3. The mortgage decree that was obtained by the said mortgagees was put into execution and in the application for execution that was filed the petitioner's name appeared as the first judgment-debtor and plot 3 was also included in the schedule of properties, the said plot being mentioned as one of the mortgaged properties and the decree was sought to be executed in respect of that property as well. An order was made for the sale of the mortgaged properties as applied for on behalf of the mortgagees, and this particular plot was advertised for sale. Upon that the petitioner paid up the entire decrial amount by putting in the s am in Court under an order passed by the executing Court which stated that the amount deposited as aforesaid should be received and that the execution case should be dismissed on full satisfaction and the decree-holder permitted to withdraw the money. Thereafter the petitioner' instituted the present suit for recovery of the said sum of Rs. 133 odd from the defendants. The learned Munsif has dismissed the suit holding that the plaintiff had no right to be reimbursed either under the provisions of Section 69 or of Section 70; Contract Act. The learned Munsif has observed in his judgment that as the plaintiff's purchase had been made long; before the date of the mortgage, and am the mortgage suit was dismissed so far as it was against the petitioner, and it being; ordered in the judgment of the appellate Court in that suit that his interests in the land were not to be affected by the sale the plaintiff had no right to make, the deposit under Section 69, Contract Act. He, moreover, held that the payment, which the plaintiff made cannot be said to have been made 'lawfully' within the meaning of the word as used in Section 70, Contract Act. He held that the deposit made as aforesaid by the plaintiff was a mere voluntary payment and, there fore, be was not entitled to be reimbursed. In this view of the matter the learned Munsif, as I have already said, dismissed the suit.

4. The arguments that have been addressed to me on behalf of the petitioner in this rule have been to the effect that in the view which the learned Munsif has taken both as regards the provisions of Section 69 and of Section 70, Contract Act, the learned Munsif has been in error. So far as Section 69, Contract Act, is concerned it is to be noted that, notwithstanding the1 declaration which the petitioner had obtained in his favour in the mortgage suite and which was to the effect that his interest in plot 3 of the plaint in the suit would not be affected by the sale, the mortgagees decree-holders purported to proceed against the petitioner also, making no reservation whatsoever in respect; of his interest in plot 3 with regard to which there was a declaration of exemption as I have already stated. It has been urged on behalf of the opposite party that, although this was the state, of things, the fact that there was a declaration in favour of the petitioner by a competent Court which had finally determined that the interest of the petitioner in plot 3 would not be affected by that sale, was sufficient to take away any interest which the petitioner might otherwise have in the payment of the month and that the apprehension, if any, which he entertained by reason of the property being advertised for sale, was without foundation, and that he had no justification whatsoever such as would give him the right to be reimbursed under the provisions of Section 69, Contract Act. To accept this argument of the opposite party would be tot put the petitioner in a worse position than he otherwise would be in, merely because he had succeeded in obtaining beforehand a declaration protecting his rights, and I am clearly of opinion that, in the circumstances of the case, the petitioner, by reason of the apprehension which he entertained of the sale which was going to take place in respect of the plot which belonged to him, had an interest in the payment of the money which the other judgment-debtors in that case were bound by law to pay. The mere fact that there was a declaration in his favour is not sufficient to take away that interest. The decisions under Section 69, Contract Act, have made it perfectly plain that the words 'interested in the payment of money,' as used in that section, include an apprehension of any kind of loss or inconvenience or, at any rate, any detriment capable of being assessed in money while the same is not enough under the common law to found a claim for reimbursement. Reference in this connexion may be made to the decisions of Stanley, C.J., of the Allahabad High Court, in the case of Tulsha Kunwar v. Jogeshar Prasad (1906) 28 All. 563, of the Madras High Court in the case of Subramania Iyer v. Vengappa Reddi [1910] 33 Mad. 232 and of this Court in the case of Pankhabati Chaudhurani v. Nonihal Singh [1913] 18 C.W.N. 778. I am, therefore, of opinion that the case comes directly within the purview of Section 69, Contract Act, and in the circumstances in which the deposit is alleged to have been made by the plaintiff he is entitled to be reimbursed under the provisions of that section.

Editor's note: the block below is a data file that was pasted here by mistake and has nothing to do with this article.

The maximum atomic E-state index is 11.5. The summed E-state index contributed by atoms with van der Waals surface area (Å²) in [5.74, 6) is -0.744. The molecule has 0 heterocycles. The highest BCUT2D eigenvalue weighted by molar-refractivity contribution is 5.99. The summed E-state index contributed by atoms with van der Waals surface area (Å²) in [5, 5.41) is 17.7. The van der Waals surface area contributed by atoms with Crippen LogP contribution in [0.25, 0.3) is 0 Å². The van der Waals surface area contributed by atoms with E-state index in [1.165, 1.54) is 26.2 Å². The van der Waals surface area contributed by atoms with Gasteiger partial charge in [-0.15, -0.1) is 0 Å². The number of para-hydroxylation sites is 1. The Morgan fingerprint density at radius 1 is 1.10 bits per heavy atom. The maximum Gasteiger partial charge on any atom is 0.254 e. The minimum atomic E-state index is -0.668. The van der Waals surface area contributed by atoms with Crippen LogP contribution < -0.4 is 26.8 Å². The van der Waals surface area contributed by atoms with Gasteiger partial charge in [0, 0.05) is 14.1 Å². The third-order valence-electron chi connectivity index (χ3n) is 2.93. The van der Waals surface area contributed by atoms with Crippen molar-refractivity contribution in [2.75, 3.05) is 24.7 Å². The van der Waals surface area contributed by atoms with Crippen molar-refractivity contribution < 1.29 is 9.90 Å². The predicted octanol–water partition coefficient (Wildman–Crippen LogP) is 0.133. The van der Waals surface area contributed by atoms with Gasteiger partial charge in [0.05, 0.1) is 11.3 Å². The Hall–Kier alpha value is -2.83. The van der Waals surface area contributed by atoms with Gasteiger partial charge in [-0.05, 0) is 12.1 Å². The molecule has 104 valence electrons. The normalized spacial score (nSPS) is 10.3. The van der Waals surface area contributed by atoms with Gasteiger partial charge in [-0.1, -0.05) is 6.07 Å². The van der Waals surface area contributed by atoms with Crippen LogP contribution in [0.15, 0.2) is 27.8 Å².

5. It is not necessary, in view of what I have just said, to deal with the question as to whether Section 70 would or would not apply to this case. But, even if I am wrong in the view that I have taken with regard to Section 69, I think that the case comes also within the purview of Section 70. Contract Act. It is true that the interest, of the petitioner in plot 3 of the suit, to1 which reference has already been made, was protected by the decree; but the existence of an interest is not always, though it is generally, a test which establishes the lawful character of a payment. In these circumstances it stands to reason to hold that such interest as the petitioner had in the sale was a sufficient interest which would make the deposit that he made a lawful payment within the meaning of Section 70. It has been held in a large number of decisions, to which it is not necessary to refer on the present occasion, inasmuch as they have been discussed in a recent decision of this Court in the case of Nagendra Nath v. Jugal Kishore Roy : AIR1925Cal1097 , that the words of Section 70, Contract Act, are very wide and, applied with discretion, they enable the Court to do substantial justice in a case where it would be difficult to impute to the person concerned relation actually created by a contract. It has been pointed out in that case that for the application of that section three elements are necessary, viz. first, that the act should be lawfully done for another; second, that it should not be the doer's intention to do it gratuitously, and third, that the other party should enjoy the benefit of it. So far as the second and third elements are concerned, there can be no question that they are present in the present case. As, regards the first of these elements : it is. sufficient to refer to the case of Suchand Ghoshal v. Balaram Mardana [1911] 38 Cal. 1, a case which, in my opinion, makes the nearest approach to the present one in which Sir Lawrence Jenkins, C.J., observed that if a deposit were made with the approval of the Court it should be held that it was a deposit made lawfully. I am, therefore, of opinion that this rule should be made absolute, that the decree against which it is directed should be set aside and the case should be sent back to the Court of the learned Munsif, so that the other issues which arise in the suit may now be dealt, with and disposed of ins accordance with law. Costs of this rule, one gold mohur, will abide the result of the suit.